By AMGA Staff
(Updated 11/19/2014: For detailed minutes of the event, please check out the PDF link in the last paragraph.)
More than 100 people showed up for the 2014 Arc’teryx sponsored AMGA round table, the 2nd night of the Annual Meeting. Unique in the series of round table discussions, guides and aspiring guides had the opportunity to address the full board of directors with questions. In fact, after only an initial five people signed up to ask questions, AMGA Executive Director Betsy Winter entreated the audience to offer input, saying it was a monumental time in the AMGA’s history.
“We are dealing with some really core issues that are going to be addressed at our board meeting and for years to come,” she said. “Don’t be afraid to approach the podium.” Subsequently, a few dozen people along the full spectrum of AMGA certification ended up addressing the board. And despite bringing up some tough issues, the atmosphere was cordial and supportive.
One of the big questions of the evening that has cropped up in numerous blog posts and discussions this past year was the AMGA’s push to continue professionalization the guiding industry by making sure people work within the terrain in which they are trained. “It comes down to the terrain guidelines and working within your scope, ability, and skillset,” Board Member Silas Rossi explained. “That’s really important. If we all do that, it gives value to other people who work in other disciplines. We need to say with a common voice, ‘I’m trained for this terrain.’” That, he added, would also lead to indirect marketing benefits for guides, giving the public the option of choosing the type of guide they want to hire.
American Mountain Guide Patrick Ormond added to the discussion, by saying: “All of us in this room have got to preach the gospel. We understand the benefits of training and certification. It’s our duty as members to inform people as peers this is what we expect from them.”
American Mountain Guide Joey Thompson voiced the perspective of some guides when he brought up the question of whether members were working closely enough together. He wondered whether or not the AMGA was being sufficiently aggressive in ensuring the “government does not step in to regulate our association.” Board Member Dan Nordstrom suggested the board was working hard with other key outdoor groups, such as the new Outdoor Access Working Group (OAWG), to ensure the voice of the guiding industry was heard on a national level.
“The AMGA is but one of an enormous range of organizations that bring groups of people onto public lands and have to get permits to do that,” he stated. “There’s lot of energy and momentum, and lots of reformers in the land management system. A large group is coming into the picture saying what’s a durable, broad based way of taking care of everyone.”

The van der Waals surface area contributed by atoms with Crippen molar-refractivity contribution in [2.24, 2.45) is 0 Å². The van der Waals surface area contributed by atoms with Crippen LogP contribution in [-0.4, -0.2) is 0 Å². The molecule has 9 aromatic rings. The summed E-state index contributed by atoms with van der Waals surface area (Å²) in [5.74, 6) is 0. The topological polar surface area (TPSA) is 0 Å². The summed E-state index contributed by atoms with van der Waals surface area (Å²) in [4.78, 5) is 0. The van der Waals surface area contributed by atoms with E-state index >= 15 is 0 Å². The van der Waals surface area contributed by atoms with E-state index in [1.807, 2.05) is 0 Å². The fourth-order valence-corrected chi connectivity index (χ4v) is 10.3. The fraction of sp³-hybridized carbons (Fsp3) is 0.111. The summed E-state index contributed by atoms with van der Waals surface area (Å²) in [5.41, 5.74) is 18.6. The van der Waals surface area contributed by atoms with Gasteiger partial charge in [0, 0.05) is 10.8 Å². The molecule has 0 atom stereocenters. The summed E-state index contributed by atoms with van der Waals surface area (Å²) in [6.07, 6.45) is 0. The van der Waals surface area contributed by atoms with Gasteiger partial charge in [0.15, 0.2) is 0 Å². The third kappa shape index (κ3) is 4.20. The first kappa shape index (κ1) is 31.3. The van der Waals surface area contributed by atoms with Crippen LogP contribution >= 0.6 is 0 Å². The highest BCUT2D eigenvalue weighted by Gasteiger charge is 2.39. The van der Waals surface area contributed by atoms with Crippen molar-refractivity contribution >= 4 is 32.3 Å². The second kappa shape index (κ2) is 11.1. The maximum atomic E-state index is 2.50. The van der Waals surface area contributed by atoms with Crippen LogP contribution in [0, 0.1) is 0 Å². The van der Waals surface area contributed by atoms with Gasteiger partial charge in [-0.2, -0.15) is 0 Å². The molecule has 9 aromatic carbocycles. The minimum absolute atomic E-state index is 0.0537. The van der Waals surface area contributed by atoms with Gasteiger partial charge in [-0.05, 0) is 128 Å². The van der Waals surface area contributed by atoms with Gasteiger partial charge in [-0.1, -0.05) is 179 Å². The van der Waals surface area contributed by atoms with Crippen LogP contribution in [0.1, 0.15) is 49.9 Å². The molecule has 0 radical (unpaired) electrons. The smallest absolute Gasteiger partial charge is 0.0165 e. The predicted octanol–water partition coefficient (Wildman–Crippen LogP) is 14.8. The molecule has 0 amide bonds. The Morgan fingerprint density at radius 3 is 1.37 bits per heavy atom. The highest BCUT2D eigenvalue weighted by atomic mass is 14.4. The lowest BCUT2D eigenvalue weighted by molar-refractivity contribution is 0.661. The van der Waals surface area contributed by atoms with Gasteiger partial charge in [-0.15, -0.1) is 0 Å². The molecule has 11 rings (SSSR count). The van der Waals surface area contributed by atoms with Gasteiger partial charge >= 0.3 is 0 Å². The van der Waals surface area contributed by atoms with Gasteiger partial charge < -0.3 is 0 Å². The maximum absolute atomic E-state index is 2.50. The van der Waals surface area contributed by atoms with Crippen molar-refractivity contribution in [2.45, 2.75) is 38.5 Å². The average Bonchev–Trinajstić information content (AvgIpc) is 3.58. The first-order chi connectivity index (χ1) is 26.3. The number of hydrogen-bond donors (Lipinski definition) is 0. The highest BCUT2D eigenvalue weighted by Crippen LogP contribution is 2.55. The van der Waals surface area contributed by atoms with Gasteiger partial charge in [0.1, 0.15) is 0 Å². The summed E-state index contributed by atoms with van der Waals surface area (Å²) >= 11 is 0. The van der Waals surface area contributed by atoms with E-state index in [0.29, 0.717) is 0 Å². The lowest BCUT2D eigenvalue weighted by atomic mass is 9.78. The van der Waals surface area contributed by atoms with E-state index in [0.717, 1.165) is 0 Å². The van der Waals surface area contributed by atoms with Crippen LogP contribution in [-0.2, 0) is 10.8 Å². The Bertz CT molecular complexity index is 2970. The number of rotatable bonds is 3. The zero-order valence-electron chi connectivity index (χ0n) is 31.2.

Another, related hot topic was access, from guiding in Yosemite National Park to the limited number of permit holders currently working in America’s National Parks. Many fully certified guides who want to work on their own don’t feel the system fairly represents their needs.
“I’m starting to see a rift between people who have their pin and people who own permits,” stated American Mountain Guide Gary Falk. “I think we need to stand together in this industry to get what we want. Certified guides, consider that this is how you became certified and this is where you got most of your clients. But I also want to caution the companies to look at where we are going. You’re not going to be the only permit holders, forever. We need to find a way to bridge the gap between us in order to stand together.”
Technical questions arose as well, including one about the reason behind the extra class aspiring guides now need for the Ski Guide Course and another about the dearth of Alpine Skills Courses currently provided. Board Member and AMGA Technical Director Dale Remsberg answered that instructors were finding too much discrepancy between participants’ skills, notably people who didn’t take the Rock Guide Course sometimes entered the Ski Guide Course without the prerequisite skills.
“We found bottlenecking during first part of ski guide course,” Remsberg explained. “We were literally teaching people how to tie clove hitches when we should be teaching skills on the mountain.” As well, more Alpine Skills Courses are being added.
Board Member Rob Hess added: “In order for us to accommodate individuals who may not be climbers, we need to bring them up to certain technical standards.” Guides can still enter the Ski Guide Course via taking the Rock Guide Course.
Other questions included: a request for life insurance policies and an AMGA-exclusive forum for guides; a request for a formal mentorship program; various entreaties that the AMGA recognize and support guides at all levels of certification; training the AMGA Instructor Team to carry the same messages from the AMGA to participants; and requests for more information about how guides can market themselves.
In some cases, responses were immediate, and in others, Winter promised more was to come. The AMGA team hired a scribe to take notes on every issue brought up, and Winter stated each comment would be considered in the future. Please read the official scribed minutes here.